"To the people of Christchurch, I pledge to you this, we are behind you, you are in our hearts and minds.... Rugby World Cup 2011 will be a success," Lapasset said.

Pearson said on top of turf damage there were structural issues. The main stand had settled by 100mm and the middle part of stand by a further 200mm.

"We are confident we will have the stadium up and running for the 2012 rugby season."

Tew said the NZRU wanted to do everything it could to ensure Christchurch still felt a part of the cup. He hoped people would still use the city as their gateway to the South Island.

Snedden said the decision was supported by all parties, including the IRB, the New Zealand Government, and the NZRU.

He hoped at least three of the pool matches would be kept in the South Island, and a decision on them should be made within two weeks. The quarter-final games, which were already sellouts, would be held on the same dates.

Snedden said the capacity of the stadiums in Hamilton and Dunedin meant they could not hold the quarter-final games there.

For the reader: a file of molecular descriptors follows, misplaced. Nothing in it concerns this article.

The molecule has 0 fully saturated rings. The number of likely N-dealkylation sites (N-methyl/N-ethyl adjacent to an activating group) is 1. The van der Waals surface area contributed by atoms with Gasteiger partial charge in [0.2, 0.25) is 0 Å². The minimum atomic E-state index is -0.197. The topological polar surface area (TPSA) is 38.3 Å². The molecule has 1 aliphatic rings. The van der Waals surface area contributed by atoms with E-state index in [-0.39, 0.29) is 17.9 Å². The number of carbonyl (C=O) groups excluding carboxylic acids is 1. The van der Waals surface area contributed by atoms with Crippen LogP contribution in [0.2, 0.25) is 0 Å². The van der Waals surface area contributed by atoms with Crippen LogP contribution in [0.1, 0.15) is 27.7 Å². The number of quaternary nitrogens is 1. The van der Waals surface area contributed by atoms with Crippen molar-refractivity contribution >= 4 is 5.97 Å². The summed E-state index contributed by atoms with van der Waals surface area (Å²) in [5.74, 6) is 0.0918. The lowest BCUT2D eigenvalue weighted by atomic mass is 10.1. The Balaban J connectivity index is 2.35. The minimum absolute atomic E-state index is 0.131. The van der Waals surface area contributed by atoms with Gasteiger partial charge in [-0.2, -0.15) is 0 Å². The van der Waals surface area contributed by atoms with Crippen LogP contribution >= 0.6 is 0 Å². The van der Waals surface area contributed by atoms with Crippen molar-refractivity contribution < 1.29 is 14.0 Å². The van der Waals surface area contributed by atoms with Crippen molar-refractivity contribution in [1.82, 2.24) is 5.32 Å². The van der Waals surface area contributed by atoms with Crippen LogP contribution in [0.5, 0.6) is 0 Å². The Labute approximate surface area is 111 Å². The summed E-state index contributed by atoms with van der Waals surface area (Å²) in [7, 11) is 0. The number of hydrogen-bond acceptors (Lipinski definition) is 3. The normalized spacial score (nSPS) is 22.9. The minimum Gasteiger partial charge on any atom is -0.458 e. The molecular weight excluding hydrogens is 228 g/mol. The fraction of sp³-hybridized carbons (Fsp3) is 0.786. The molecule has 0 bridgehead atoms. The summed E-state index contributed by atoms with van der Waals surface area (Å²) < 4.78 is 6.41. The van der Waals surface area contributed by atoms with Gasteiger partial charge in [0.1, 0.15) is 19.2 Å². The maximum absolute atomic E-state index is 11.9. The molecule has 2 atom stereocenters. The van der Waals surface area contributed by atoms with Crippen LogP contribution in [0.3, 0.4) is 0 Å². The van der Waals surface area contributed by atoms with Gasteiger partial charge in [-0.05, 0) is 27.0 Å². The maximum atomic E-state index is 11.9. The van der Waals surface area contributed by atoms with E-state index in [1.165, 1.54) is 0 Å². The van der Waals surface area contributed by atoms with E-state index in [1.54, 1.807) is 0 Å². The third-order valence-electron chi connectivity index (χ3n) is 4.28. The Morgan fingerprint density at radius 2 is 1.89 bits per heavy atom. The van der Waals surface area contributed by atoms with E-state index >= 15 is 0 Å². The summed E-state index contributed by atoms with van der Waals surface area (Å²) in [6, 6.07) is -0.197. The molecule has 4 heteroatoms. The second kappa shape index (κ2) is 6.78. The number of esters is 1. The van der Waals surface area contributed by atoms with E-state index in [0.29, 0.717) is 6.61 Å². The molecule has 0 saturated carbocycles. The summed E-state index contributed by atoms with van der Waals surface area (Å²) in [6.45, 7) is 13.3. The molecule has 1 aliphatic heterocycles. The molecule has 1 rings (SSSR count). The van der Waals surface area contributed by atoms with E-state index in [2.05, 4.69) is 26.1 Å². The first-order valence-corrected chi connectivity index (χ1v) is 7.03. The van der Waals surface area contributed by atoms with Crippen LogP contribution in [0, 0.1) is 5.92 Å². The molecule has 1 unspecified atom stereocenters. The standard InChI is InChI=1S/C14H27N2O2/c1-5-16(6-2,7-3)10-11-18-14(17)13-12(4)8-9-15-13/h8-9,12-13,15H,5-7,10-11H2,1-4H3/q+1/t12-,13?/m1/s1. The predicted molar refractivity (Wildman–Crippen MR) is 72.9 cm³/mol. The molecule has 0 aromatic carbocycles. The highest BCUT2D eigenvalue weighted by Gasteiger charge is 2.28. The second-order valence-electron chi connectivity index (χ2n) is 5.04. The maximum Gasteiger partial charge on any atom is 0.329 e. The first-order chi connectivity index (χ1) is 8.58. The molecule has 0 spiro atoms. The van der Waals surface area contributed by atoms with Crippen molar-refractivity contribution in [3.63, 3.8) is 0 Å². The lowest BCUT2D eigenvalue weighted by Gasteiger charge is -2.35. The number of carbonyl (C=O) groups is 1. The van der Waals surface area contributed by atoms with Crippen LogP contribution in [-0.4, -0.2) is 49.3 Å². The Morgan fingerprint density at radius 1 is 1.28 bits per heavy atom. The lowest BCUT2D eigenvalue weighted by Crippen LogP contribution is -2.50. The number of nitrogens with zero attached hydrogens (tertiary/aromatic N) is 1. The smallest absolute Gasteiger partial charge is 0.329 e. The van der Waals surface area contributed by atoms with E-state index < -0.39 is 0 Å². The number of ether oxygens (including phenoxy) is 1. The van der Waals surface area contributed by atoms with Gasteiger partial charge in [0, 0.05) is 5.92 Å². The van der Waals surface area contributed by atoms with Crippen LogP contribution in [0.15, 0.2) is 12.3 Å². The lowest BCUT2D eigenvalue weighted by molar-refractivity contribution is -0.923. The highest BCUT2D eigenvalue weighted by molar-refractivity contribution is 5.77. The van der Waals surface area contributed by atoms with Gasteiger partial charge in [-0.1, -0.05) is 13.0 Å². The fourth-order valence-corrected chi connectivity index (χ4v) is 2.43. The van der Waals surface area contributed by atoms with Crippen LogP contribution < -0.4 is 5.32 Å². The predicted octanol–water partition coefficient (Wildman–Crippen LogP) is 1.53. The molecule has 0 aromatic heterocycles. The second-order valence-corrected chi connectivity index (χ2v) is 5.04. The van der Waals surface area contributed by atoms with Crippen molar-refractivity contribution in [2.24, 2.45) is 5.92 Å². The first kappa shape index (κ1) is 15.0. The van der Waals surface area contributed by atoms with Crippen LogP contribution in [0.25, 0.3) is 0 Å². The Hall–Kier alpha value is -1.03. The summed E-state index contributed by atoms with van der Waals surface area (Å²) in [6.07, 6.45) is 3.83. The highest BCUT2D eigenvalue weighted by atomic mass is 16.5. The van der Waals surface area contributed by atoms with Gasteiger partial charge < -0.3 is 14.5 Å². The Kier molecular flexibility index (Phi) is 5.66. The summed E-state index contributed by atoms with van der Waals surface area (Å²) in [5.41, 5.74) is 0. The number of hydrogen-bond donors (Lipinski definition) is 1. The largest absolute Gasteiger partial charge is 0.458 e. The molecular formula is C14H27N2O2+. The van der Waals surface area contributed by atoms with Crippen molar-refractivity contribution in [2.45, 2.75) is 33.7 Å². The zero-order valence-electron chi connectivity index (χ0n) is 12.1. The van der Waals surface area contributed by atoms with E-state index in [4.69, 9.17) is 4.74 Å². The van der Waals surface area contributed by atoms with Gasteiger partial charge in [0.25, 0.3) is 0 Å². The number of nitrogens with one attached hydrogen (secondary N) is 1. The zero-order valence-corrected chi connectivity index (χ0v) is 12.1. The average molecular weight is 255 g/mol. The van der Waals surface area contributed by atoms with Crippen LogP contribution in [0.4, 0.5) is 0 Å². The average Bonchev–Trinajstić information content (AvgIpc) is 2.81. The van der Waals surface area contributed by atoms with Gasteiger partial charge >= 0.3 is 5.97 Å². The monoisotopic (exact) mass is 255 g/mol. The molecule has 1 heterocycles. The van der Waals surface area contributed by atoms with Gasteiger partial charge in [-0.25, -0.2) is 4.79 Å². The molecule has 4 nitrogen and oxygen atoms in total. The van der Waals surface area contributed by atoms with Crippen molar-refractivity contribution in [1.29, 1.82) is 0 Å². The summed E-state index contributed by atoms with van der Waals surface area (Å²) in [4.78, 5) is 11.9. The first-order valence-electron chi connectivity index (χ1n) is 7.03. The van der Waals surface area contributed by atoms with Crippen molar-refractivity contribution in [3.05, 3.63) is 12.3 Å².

Ticket purchasers for all Christchurch matches would be offered the option of a refund or the opportunity to secure tickets to the relevant reallocated matches.

There would be sufficient availability of tickets to rescheduled matches for those wanting to take up that option. Full details will be provided by the end of March. Further information can be found at www.rugbyworldcup.com/tickets.

MATCHES MOVED FROM CHRISTCHURCH

Pool matches (venues TBC)

Saturday September 10 - Argentina v England
Sunday September 11 - Australia v Italy
Sunday September 18 - England v Georgia
Sunday September 25 - Argentina v Scotland
Sunday October 1 - Australia v Russia

Quarterfinals (moved to Auckland)

Saturday October 8 - Quarterfinal 2
Sunday October 9 - Quarterfinal 4

- Stuff